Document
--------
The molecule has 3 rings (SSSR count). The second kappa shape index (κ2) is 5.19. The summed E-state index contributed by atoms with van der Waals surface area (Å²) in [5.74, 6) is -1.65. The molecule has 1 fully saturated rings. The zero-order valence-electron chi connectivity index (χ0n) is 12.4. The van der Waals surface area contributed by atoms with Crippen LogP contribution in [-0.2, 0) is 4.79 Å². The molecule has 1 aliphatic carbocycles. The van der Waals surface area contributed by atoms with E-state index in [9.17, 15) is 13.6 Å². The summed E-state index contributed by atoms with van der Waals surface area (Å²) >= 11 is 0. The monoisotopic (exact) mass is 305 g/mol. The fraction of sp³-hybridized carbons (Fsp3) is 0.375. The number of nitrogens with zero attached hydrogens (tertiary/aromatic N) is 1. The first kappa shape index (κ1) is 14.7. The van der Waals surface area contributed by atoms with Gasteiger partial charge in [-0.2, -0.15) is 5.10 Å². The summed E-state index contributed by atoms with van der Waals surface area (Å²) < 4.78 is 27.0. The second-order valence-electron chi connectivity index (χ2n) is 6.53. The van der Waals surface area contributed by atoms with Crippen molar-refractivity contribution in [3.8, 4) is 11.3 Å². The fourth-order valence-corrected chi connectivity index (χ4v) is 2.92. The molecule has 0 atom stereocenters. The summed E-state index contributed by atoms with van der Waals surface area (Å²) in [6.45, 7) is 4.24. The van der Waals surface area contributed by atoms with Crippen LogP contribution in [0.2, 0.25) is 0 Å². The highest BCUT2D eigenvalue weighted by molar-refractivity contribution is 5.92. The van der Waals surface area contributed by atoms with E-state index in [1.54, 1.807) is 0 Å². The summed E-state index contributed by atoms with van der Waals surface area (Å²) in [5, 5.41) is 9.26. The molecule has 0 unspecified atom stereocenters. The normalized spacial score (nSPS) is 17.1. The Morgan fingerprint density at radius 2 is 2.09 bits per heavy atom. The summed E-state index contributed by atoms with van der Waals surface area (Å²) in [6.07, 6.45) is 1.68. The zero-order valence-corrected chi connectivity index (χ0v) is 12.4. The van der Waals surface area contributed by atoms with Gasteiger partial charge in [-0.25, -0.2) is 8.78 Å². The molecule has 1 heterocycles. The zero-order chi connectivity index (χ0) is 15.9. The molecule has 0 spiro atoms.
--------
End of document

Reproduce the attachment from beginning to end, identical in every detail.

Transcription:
The molecule has 3 rings (SSSR count). The second kappa shape index (κ2) is 5.19. The summed E-state index contributed by atoms with van der Waals surface area (Å²) in [5.74, 6) is -1.65. The molecule has 1 fully saturated rings. The zero-order valence-electron chi connectivity index (χ0n) is 12.4. The van der Waals surface area contributed by atoms with Crippen LogP contribution in [-0.2, 0) is 4.79 Å². The molecule has 1 aliphatic carbocycles. The van der Waals surface area contributed by atoms with E-state index in [9.17, 15) is 13.6 Å². The summed E-state index contributed by atoms with van der Waals surface area (Å²) >= 11 is 0. The monoisotopic (exact) mass is 305 g/mol. The fraction of sp³-hybridized carbons (Fsp3) is 0.375. The number of nitrogens with zero attached hydrogens (tertiary/aromatic N) is 1. The first kappa shape index (κ1) is 14.7. The van der Waals surface area contributed by atoms with Gasteiger partial charge in [-0.2, -0.15) is 5.10 Å². The summed E-state index contributed by atoms with van der Waals surface area (Å²) < 4.78 is 27.0. The second-order valence-electron chi connectivity index (χ2n) is 6.53. The van der Waals surface area contributed by atoms with Crippen molar-refractivity contribution in [3.8, 4) is 11.3 Å². The fourth-order valence-corrected chi connectivity index (χ4v) is 2.92. The molecule has 0 atom stereocenters. The summed E-state index contributed by atoms with van der Waals surface area (Å²) in [6.45, 7) is 4.24. The van der Waals surface area contributed by atoms with Crippen LogP contribution in [0.2, 0.25) is 0 Å². The highest BCUT2D eigenvalue weighted by molar-refractivity contribution is 5.92. The van der Waals surface area contributed by atoms with E-state index in [1.54, 1.807) is 0 Å². The summed E-state index contributed by atoms with van der Waals surface area (Å²) in [5, 5.41) is 9.26. The molecule has 0 unspecified atom stereocenters. The normalized spacial score (nSPS) is 17.1. The Morgan fingerprint density at radius 2 is 2.09 bits per heavy atom. The summed E-state index contributed by atoms with van der Waals surface area (Å²) in [6.07, 6.45) is 1.68. The zero-order valence-corrected chi connectivity index (χ0v) is 12.4. The van der Waals surface area contributed by atoms with Gasteiger partial charge in [-0.25, -0.2) is 8.78 Å². The molecule has 1 heterocycles. The zero-order chi connectivity index (χ0) is 15.9. The molecule has 0 spiro atoms.